2 The 1996 to 1999 data were originally weighted based on the result of the 1990 Census carried forward. This was also originally true for the March 2000 CPS. After the 2000 Census, which was conducted in April, the Census Bureau re-weighted the March 2000 CPS based on the results from the 2000 Census. This had the effect of increasing the size of the foreign born population in the March 2000 CPS by 5.659 percent—making it 1.6 million larger compared to the 1990-based weights. While the Census Bureau has not reweighted the 1996 through 1999 CPS, it is very reasonable to assume that the undercount was similar in those years. If we adjust the 1996 through 1999 March CPS by the same amount, it produces the results found in Figure 1.

3 The survey is considered such an accurate source of information on the foreign-born because, unlike the decennial census, each household in the CPS receives an in-person interview from a Census Bureau employee. The 213,000 persons in the Survey, almost 24,000 of whom are foreign born, are weighted to reflect the actual size of the total U.S. population. However, it must be remembered that some percentage of the foreign born (especially illegal aliens) are missed by government surveys of this kind, thus the actual size of this population is almost certainly larger. Of course, this was true in past years as well.

4 This includes naturalized American citizens, legal permanent residents (green card holders), illegal aliens, and people on long-term temporary visas such as students or guest workers, but not those born abroad of American parents or those born in outlying territories of the United States such as Puerto Rico.

5 Unlike deaths, out-migration may or may not rise with the size of the immigrant population. Also, unlike deaths, it can fluctuate from year to year. While the potential pool of return migrants obviously grows as the immigrant population grows, this does not necessarily mean that more will choose to go home or, in the case of illegals, be forced to do so. Put simply, out-migration usually is voluntary and can fluctuate; deaths, on the other hand are not voluntary and therefore occur at a predictable rate. This does not mean that out-migration cannot be estimated. See Census Bureau publication twps0051/twps0051.pdf.

6 If the original weights (based on the 1990 census) are used for the 1996 through 2000 data, then the foreign born grew from 24.6 million in 1996 to 28.38 million in 2000—3.82 million. This is less than the 4.04 million growth reported in Figure 1. Using the 3.82 million increase would constitute a statistically significant difference from the 4.25 million growth 2000 to 2004. This would mean that growth in the 2000 to 2004 period was larger than in the 1996 to 2000 period. However, it seems more reasonable to adjust the data to reflect the results of the 2000 census. Thus we take a more cautious approach in Figure 1 and conclude that growth in the 1996 to 2000 was about as fast as in the 2000 to 2004 period.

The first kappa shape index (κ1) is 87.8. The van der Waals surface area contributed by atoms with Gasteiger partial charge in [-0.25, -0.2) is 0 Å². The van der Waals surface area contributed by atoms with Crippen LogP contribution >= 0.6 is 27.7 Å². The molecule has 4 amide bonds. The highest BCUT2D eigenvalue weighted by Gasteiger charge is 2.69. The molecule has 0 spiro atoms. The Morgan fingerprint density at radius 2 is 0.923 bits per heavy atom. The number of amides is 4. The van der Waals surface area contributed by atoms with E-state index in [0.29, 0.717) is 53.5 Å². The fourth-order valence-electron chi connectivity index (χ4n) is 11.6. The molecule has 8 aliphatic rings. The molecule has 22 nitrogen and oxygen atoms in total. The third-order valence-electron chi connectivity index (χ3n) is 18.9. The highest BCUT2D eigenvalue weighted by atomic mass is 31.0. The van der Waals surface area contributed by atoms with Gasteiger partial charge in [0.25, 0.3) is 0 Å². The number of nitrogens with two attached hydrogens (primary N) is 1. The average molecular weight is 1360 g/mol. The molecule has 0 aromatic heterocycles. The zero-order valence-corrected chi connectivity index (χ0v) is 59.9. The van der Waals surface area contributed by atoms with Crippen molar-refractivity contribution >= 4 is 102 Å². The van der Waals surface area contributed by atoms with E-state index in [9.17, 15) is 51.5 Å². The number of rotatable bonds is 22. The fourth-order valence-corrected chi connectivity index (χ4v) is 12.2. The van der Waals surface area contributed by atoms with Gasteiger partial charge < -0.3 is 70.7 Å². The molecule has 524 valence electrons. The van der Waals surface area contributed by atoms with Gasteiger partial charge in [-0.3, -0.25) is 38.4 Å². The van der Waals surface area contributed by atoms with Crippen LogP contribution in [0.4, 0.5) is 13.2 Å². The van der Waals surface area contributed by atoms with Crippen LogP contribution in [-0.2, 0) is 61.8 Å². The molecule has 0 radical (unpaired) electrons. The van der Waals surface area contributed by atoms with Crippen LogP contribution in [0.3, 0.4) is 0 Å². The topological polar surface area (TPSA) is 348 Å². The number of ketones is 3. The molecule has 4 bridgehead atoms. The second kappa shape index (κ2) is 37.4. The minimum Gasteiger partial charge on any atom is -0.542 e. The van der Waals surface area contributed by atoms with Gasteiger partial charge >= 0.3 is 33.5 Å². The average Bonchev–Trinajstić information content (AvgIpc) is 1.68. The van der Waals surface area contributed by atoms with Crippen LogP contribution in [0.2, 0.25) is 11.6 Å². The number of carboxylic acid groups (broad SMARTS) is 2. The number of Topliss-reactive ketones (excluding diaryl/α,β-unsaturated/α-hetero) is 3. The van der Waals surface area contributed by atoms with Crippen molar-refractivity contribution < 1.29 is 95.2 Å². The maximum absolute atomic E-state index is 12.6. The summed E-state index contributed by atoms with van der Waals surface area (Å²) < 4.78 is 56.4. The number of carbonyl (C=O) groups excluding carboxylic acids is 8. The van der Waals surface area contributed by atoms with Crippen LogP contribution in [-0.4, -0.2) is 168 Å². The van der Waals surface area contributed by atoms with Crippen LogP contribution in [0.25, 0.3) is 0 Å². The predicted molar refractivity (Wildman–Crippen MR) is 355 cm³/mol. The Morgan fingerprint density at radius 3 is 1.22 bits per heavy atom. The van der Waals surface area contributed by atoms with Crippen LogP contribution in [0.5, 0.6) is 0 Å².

7 The Center’s recent study on immigrant and native employment, A Jobless Recovery? Immigrant Gains and Native Losses, can be found at

8 To identify legal and illegal immigrants in the survey, this report uses citizenship status, year of arrival in the United States, age, country of birth, educational attainment, sex, receipt of welfare programs, receipt of Social Security, veteran status, and marital status. We use these variables to assign probabilities to each respondent. Those individuals who have a cumulative probability of one or higher are assumed to be illegal aliens. The probabilities are assigned so that both the total number of illegal aliens and the characteristics of the illegal population closely match other research in the field, particularly the estimates developed by the Urban Institute. This method is based on some well established facts about the characteristics of the illegal population. For example, it is well known that illegals are disproportionately young, male, unmarried, under age 40, and have few years of schooling, etc. Thus, we assign probabilities to these and other factors in order to select the likely illegal population. In some cases we assume that there is no probability that an individual is an illegal alien.

9 The INS report estimating seven million illegals in 2000 with an annual increase of about 500,000 can be found at The Census Bureau estimate of eight million illegals in 2000 report can be found at (Appendix A of Report 1 contains the estimates). The Urban Institute is the only organization to release figures for the size of the illegal population based on the CPS. Urban estimates that in March of 2002, 8.3 million illegal aliens were counted in the CPS. Assuming continual growth in the CPS, there should be between 8.6 and 8.8 million in the March 2003 CPS and nine and 9.2 million in 2004 CPS. Urban’s estimates based on the March 2002 CPS can be found at

10 Table C in the report on illegal immigration shows the number of non-IRCA legalizations in the 1990s. It can be found at

11 These figures are for fiscal years 2000 through 2003. Fiscal year 2000 includes the last three months of 1999 and the first three months of 2000. On the other hand, data for the first six months of fiscal year 2004 are not yet available. But these facts do not change the basic fact that between March of 2000 and March of 2004 about 700,000 green cards went to Mexican immigrants.

12 The Kaiser Family Foundation report can be found at

Steven A. Camarota is the Director of Research at the Center for Immigration Studies.